Politicians in Wisconsin are hoping to pass a law that would allow toddlers to use rifles while hunting. The bill drafted by Republican assembly members proposes that children of all ages be allowed to carry and use hunting weapons if they are under adult supervision.
The current law states that children must be at least 12 years old in order to obtain a gun licence for hunting. Children aged 10 and over are allowed to use weapons, but must be supervised.
Republican lawmakers want to do away with this age limit to allow parents to decide if their children are mature enough to use a hunting rifle.
Democrats opposed the bill, which was passed by a vote of 57-32 on Thursday (November 2). It will now require a vote in the state senate in order to pass into law. Just four Republicans voted in opposition.
"It's just crazy (the minimum age) would go below 10," Rep. Gary Hebl of Sun Prairie said. "Absolute insanity that we're talking about giving a kid a gun at any age so they experience the heritage of hunting. The most important factor is safety."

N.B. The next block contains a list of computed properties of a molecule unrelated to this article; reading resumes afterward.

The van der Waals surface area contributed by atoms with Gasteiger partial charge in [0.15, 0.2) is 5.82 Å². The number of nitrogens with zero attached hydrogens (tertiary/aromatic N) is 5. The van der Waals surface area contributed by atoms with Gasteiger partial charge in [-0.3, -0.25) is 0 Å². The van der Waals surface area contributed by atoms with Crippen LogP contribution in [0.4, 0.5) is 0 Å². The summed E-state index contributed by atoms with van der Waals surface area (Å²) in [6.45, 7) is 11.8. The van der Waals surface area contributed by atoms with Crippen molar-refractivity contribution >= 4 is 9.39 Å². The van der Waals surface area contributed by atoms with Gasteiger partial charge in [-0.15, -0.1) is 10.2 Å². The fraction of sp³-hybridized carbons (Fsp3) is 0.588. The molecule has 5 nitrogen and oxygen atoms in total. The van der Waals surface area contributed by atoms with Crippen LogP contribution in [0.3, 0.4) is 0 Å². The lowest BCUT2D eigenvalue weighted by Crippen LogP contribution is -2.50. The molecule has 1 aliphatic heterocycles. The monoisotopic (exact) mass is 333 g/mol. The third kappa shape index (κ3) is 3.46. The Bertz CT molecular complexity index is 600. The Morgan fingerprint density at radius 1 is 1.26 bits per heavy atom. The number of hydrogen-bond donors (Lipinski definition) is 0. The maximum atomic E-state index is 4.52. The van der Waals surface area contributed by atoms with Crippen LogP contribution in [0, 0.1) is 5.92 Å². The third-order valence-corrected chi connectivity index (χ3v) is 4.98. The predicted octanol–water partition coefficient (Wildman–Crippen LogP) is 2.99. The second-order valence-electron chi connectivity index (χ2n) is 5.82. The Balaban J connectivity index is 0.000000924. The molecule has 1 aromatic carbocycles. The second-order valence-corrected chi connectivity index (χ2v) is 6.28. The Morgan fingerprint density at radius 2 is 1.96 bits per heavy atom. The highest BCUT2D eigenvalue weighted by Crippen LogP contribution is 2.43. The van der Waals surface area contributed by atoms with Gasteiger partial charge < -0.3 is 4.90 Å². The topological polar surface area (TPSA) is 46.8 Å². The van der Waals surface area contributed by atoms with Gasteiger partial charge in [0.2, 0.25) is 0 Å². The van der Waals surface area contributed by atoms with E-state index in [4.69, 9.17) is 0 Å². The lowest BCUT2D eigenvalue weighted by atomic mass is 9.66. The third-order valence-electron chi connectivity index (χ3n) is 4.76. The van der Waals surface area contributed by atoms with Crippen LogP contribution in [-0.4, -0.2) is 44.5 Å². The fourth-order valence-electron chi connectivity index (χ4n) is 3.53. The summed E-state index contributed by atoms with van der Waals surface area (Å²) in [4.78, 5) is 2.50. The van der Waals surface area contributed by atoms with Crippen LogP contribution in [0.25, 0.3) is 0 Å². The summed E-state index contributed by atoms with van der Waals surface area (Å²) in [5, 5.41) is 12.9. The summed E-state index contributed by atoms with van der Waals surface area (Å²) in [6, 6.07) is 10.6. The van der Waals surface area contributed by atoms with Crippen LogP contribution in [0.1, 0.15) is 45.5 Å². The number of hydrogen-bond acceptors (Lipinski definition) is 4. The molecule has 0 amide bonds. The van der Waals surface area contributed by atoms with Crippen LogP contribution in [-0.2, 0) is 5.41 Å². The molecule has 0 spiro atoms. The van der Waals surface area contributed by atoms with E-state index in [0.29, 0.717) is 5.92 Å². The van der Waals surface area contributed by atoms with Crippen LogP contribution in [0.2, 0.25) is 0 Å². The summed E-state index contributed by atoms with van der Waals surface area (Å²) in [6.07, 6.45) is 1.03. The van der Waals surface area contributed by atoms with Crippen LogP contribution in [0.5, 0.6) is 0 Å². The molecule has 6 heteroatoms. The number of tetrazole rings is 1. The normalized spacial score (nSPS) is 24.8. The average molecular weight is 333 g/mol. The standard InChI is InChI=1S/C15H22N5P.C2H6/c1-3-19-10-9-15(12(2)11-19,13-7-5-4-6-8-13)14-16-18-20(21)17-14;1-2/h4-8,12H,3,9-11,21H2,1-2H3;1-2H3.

Rep. Katrina Shankland said the new law poses an unacceptable risk to children and other hunters:
"To allow ... a toddler, a two-year-old [to carry a gun], and I'm not being hyperbolic because someone will allow it, is dangerous," she said. "Other hunters in the woods are not going to choose to get hurt by a child with a rifle."
The bill's author, Rep. Rob Stafsholt, countered safety concerns by claiming that high-power rifles are used to hunt in only some instances. He also told reporters that he believed he was capable of using a .22 calibre rifle when he was just 8. During the debate Stafsholt, said his daughter shot and killed a bear when she was just 11-years-old but said adults should always exercise caution when allowing children to kill animals at a young age.
The National Rifle Association and some state-wide hunting groups have come out in support of the bill's provisions but other wildlife and animal-rights groups have opposed it.